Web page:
Can a huge house, however efficient, really be green? This question has dogged several prominent eco-minded people who live large, including former vice president Al Gore, who has a green-certified mansion in Nashville.
Mitch Kapor, the software pioneer who co-founded Lotus Development Corp., is proposing to build an eco-mansion in Berkeley, Calif., that has prompted complaints by environmentalists and neighbors about its size.
CAPTIONBy Associated PressNow, the debate swirls around Mitch Kapor, a software mogul who founded Lotus Development Corp. and a philanthropist who’s donated millions to environmental groups. In ultra-green Berkeley, Calif., he’s planning to build a sleek 6,478-square-foot house plus an attached 10-car garage.
Neighbors and environmentalists are outraged that the home meets the city’s green building standard, developed by the non-profit Build It Green group, which does not consider size, reports The News York Times.
“That the staff, the owners and the architects indulge in this kind of green-washing only serves to make a joke out of Berkeley’s environmental aspirations,” Gary Earl Parsons, a Berkeley architect and a member of that city’s Landmarks Preservation Commission, wrote on the Berkeleyside blog.
Defending the point system is Greg Powell, the city’s senior planner assigned to the project.”True, the greenest house is the house you don’t build,” he told The New York Times. “But we assume people are going to build new homes, and we encourage them to make them better.”
How much does size matter?
The Kapor home is likely to require far more resources than the average home, which Census Bureau data indicates is now slightly less than 2,500 square feet.
Some green certification programs consider a home’s size when awarding points. The U.S. Green Building Council’s LEED (Leadership in Energy and Environmental Design) program will subtract points if a home is larger than average. For example a three-bedroom home will lose points if it’s larger than 1,900 square feet but gain them if it’s smaller than that.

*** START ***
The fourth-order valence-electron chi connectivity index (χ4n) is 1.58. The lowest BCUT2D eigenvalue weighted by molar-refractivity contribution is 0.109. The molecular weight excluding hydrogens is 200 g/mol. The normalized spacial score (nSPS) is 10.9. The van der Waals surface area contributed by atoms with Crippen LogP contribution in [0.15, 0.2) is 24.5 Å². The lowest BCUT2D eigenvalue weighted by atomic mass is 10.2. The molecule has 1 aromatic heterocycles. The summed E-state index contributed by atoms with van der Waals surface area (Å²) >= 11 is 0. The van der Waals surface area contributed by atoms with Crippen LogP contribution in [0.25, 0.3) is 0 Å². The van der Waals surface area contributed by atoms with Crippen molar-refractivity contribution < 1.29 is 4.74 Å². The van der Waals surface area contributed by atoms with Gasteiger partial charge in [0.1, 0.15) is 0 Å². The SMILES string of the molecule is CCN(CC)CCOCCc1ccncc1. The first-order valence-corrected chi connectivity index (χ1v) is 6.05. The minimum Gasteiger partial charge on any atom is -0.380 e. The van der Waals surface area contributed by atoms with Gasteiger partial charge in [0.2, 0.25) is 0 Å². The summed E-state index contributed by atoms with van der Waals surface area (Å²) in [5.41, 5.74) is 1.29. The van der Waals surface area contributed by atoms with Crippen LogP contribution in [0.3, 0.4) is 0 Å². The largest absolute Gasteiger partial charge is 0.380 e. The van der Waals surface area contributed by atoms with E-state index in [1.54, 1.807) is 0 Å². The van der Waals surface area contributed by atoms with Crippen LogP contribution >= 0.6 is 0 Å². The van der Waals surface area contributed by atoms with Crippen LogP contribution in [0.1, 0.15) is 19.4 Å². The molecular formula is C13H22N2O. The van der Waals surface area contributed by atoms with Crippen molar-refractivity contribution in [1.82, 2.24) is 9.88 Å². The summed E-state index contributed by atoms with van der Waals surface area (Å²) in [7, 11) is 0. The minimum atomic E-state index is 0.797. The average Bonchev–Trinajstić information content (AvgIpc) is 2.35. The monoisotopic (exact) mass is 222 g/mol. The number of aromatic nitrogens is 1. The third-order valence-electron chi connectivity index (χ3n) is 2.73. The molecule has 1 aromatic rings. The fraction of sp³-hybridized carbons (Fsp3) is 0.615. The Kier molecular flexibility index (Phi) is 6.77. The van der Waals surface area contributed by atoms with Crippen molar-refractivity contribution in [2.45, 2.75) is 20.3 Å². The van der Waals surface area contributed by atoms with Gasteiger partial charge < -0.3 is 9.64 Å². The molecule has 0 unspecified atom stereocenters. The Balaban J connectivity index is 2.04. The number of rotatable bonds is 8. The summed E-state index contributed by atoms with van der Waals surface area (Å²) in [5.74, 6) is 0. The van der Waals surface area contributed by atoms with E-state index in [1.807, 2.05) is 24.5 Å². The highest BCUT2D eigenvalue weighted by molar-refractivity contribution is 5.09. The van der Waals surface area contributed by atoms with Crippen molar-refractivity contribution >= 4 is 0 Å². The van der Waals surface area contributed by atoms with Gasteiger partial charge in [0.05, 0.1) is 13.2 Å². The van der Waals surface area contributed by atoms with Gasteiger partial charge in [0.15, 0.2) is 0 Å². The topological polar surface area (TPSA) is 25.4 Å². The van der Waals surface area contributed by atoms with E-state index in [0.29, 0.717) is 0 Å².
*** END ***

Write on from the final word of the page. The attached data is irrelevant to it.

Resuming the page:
Still, LEED has certified many huge homes, provided they accumulate enough other points for energy efficiency, water conservation, natural materials, clean indoor air and site selection.
The National Association of Green Builders’ rating system gives extra points for smaller-than-average homes but doesn’t subtract them for larger ones.
My green home is designed with 2,500 square feet of above-ground living space. It’s waiting for building permits.
CAPTIONBy Cunningham/Quill ArchitectsIn designing my own green home, I thought a lot about size. My family sold a 5,000-square-foot home in McLean, Va., in December 2008, so we could start over and live smaller and greener.
Our living space will be about 2,500 square feet, including thick exterior walls. Because we won’t have a garage, we’ll have another 400 square feet in the basement for storage and mechanical equipment. We’ll also have a basement in-law suite.
That’s our decision. Should others who build larger but with ultra-efficient systems and eco-friendly materials be criticized?
New York Times’ columnist Thomas L. Friedman, author of
CAPTIONBy Nancy Ostertag, Getty ImagesHow about The New York Times’ columnist Tom Friedman, author of the best-selling Hot, Flat and Crowded, who built a very large house in Maryland but has since retrofitted it with geothermal heating/cooling and other green features?
I know an architect who was asked by a client how to build a “green” 10,000-square-foot home. The architect quipped: “Aside from not building it?”
William H. Harrison, an Atlanta architect who has wealthy clients, told The New York Times that penalizing people for building large houses could slow the adoption of green building practices.
“The people who can afford the green technologies are going to want large houses,” he said in the story, adding that those innovations will trickle down to smaller houses.
In Berkeley, the Kapors’ house received 91 points, far more than the 60 needed for the city’s green designation. Its plans, developed by Berkeley-based Marcy Wong Donn Logan Architects, include a massive underground garage for visitors. It says neighbors were concerned about on-street parking. It also says the dilapated house that now sits there will be deconstructed so its materials will be salvaged and recycled.
The City Council will review the Kapors’ case next month, because the zoning board’s earlier approval has been appealed.
Treehugger’s Lloyd Alter says the Kapors have received a bit of a bum rap, because their home — while large — is still far smaller than what its lot (two-thirds of an acre) would allow.